High in the Sky, a Romanesque Jewel
Orvieto, one of Italy’s most dramatically situated hill towns, commands a position atop a high, flat column of tufa stone more than 1,000 feet above sea level. It can be seen from a great distance when the sunlight catches the Gothic facade of its famous cathedral.
The perfect centerpiece of this ancient town, the Duomo is as amazing outside as it is inside. Beginning in the late 13th century, artists and architects from all over Italy took more than 300 years to finish this fascinating hybrid of Romanesque, Gothic, and High Renaissance styles.
But the Duomo’s undisputed main draw is the cycle of frescoes portraying the end of the world, begun by Fra Angelico in 1447 and completed in 1499-1503 by Luca Signorelli.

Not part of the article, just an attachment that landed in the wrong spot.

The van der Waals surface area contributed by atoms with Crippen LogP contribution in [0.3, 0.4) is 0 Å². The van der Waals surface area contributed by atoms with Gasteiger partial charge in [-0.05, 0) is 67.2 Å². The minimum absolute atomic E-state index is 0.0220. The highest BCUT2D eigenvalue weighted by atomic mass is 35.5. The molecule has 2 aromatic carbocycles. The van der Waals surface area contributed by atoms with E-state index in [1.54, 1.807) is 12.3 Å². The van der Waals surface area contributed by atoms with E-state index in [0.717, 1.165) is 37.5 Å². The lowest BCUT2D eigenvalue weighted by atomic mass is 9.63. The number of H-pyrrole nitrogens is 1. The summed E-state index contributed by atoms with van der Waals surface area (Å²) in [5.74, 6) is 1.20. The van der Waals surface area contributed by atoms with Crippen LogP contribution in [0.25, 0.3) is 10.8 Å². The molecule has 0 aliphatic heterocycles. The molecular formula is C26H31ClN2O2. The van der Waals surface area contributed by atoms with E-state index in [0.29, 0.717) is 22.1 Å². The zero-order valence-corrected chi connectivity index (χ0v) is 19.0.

These important Renaissance frescoes were probably the inspiration for Michelangelo’s Last Judgment in the Vatican’s Sistine Chapel nearly half a century later. (An unimpressed Leonardo da Vinci, however, said the figures reminded him of sacks “stuffed full of nuts.”)
The frescoes cover almost 10,000 square feet of the walls and ceiling of the Duomo’s San Brizio chapel. At the base of the vertical city walls is La Badia, a beautifully preserved 12th-century abbey, now a first- class hotel.